Meeting to discuss GHS building’s future scheduled for Dec. 3, Camelot still interested

A collection of neighborhood stakeholders will meet after Thanksgiving to discuss possible uses for Germantown High School’s shuttered building.

The meeting, scheduled for Dec. 3, was organized by Germantown United CDC. Julie Stapleton-Carroll, the organization’s vice president, told NewsWorks that residents have discussed bringing a vocational technical school or, possibly, an independent charter school to the site.

“The community still needs to decide what project we want to engage in,” said Stapleton-Carroll, who founded Wissahickon Charter School in Germantown. “We’re trying to cast as wide a net as possible.”

The meeting will take place at the Germantown office of state Rep. Stephen Kinsey, whose re-election campaign is set to kick-off during a weekend fundraiser.

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What happened to Camelot?

It will also happen as a private education company’s plans to lease the same building remain in limbo.

In mid-August, just weeks before the start of the school year, officials with Camelot Schools learned that the property needed to be inspected before it could be deemed safe for students. It would be at least two months before that could happen.

The news was a major blow to Camelot, which hoped to bring three alternative-education programs to the site this school year. At the time, company officials and local lawmakers thought the move was a School Reform Commission vote away from becoming a reality.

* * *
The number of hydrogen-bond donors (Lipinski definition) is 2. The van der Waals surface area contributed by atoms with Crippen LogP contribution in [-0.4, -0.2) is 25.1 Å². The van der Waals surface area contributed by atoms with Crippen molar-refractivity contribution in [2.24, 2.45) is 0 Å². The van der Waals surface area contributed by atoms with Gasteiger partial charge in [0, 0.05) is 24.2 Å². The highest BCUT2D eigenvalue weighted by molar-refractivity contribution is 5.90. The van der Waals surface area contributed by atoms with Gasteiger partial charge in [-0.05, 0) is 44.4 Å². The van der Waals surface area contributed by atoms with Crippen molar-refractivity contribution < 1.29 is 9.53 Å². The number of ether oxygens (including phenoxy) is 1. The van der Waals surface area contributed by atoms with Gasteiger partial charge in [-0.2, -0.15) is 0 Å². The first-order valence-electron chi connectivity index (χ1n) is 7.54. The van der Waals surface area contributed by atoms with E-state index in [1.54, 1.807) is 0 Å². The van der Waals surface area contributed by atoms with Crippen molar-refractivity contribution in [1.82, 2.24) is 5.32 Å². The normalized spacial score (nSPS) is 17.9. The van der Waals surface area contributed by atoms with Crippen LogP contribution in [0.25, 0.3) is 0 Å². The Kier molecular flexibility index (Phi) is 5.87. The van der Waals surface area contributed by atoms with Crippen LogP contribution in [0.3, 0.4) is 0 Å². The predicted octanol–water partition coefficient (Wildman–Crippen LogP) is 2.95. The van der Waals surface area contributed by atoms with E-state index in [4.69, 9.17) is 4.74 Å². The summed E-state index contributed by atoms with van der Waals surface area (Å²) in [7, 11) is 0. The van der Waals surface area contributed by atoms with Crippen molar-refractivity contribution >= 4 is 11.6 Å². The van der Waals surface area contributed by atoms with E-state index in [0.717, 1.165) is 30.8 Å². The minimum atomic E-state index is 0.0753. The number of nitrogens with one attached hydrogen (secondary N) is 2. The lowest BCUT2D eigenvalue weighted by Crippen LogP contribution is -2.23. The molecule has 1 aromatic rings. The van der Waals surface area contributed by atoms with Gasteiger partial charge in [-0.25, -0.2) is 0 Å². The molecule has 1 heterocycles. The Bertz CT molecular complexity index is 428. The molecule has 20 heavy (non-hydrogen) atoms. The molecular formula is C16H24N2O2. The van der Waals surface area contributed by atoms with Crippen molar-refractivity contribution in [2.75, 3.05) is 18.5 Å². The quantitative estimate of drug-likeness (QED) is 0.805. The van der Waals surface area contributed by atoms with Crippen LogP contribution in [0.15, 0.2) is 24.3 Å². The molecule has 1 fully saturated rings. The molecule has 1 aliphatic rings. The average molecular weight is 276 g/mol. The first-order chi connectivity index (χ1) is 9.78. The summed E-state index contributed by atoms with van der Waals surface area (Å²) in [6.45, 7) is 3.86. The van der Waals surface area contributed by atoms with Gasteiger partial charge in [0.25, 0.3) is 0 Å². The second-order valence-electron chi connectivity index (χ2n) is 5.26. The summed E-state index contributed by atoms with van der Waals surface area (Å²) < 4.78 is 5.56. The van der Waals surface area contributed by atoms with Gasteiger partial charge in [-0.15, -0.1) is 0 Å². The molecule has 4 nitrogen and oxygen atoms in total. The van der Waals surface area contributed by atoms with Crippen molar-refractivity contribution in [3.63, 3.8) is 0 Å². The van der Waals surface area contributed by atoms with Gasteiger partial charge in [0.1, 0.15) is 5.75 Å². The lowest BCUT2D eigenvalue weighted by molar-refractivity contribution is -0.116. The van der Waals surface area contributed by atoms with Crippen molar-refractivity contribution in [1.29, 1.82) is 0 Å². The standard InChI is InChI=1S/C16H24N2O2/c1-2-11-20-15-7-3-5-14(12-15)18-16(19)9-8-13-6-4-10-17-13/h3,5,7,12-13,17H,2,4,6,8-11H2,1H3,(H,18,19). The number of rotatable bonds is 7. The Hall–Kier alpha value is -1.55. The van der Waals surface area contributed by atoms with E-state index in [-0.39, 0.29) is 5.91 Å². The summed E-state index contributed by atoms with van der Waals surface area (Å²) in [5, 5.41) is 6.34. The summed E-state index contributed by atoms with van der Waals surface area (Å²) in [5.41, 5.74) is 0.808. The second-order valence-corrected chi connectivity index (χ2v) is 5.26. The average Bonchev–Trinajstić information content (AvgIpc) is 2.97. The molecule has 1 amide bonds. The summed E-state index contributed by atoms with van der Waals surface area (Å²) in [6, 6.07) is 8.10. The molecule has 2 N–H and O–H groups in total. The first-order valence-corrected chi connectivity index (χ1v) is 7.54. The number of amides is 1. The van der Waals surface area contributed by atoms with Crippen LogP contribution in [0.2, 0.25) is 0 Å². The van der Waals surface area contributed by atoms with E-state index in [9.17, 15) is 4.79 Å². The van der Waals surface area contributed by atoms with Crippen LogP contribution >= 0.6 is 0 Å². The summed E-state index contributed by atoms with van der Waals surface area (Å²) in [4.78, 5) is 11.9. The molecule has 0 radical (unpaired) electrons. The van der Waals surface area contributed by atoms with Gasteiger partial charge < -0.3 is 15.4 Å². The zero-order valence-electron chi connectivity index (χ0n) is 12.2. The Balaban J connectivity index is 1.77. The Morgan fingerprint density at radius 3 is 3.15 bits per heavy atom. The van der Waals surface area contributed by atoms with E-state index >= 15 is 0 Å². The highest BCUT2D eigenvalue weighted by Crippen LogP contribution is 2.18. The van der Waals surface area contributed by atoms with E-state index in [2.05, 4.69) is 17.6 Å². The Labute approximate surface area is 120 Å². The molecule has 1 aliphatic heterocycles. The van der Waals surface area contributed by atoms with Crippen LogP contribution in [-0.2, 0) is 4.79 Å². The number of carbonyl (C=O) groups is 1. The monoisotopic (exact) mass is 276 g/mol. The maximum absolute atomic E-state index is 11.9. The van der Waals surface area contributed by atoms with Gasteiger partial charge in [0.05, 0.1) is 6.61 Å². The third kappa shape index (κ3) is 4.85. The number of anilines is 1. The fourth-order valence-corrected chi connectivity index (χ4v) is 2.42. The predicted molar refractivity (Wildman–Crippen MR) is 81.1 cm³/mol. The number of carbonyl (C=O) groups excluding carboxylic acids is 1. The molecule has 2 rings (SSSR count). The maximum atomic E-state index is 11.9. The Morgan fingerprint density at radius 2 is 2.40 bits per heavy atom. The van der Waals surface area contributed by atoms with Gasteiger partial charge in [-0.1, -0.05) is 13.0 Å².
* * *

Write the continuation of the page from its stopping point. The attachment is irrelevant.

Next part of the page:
Nearly three months into the academic calendar, Camelot’s plans now appear to be on a backburner far, far away. In an email sent last week, district spokesperson Fernando Gallard said there was “no update at his time.”

Ongoing discussions sought

Still, Camelot officials don’t think discussions are dead.

“We still anticipate at some point hearing from the district again with respect to Germantown High,” said Kirk Dorn, Camelot’s spokesperson.

Dorn isn’t surprised by the Germantown United meeting. During Camelot’s public pitch to the community, some residents said they wanted to explore other options. He’s far from excited about the gathering, though.

“By comparison, they’re not going to find a better managed program or one with higher standards than Camelot,” he said. “But, let’s see what they come up with.”

Ultimately, the district wants to sell off its inventory of nearly 30 closed school buildings to help address its ongoing financial crisis during this school year and beyond.

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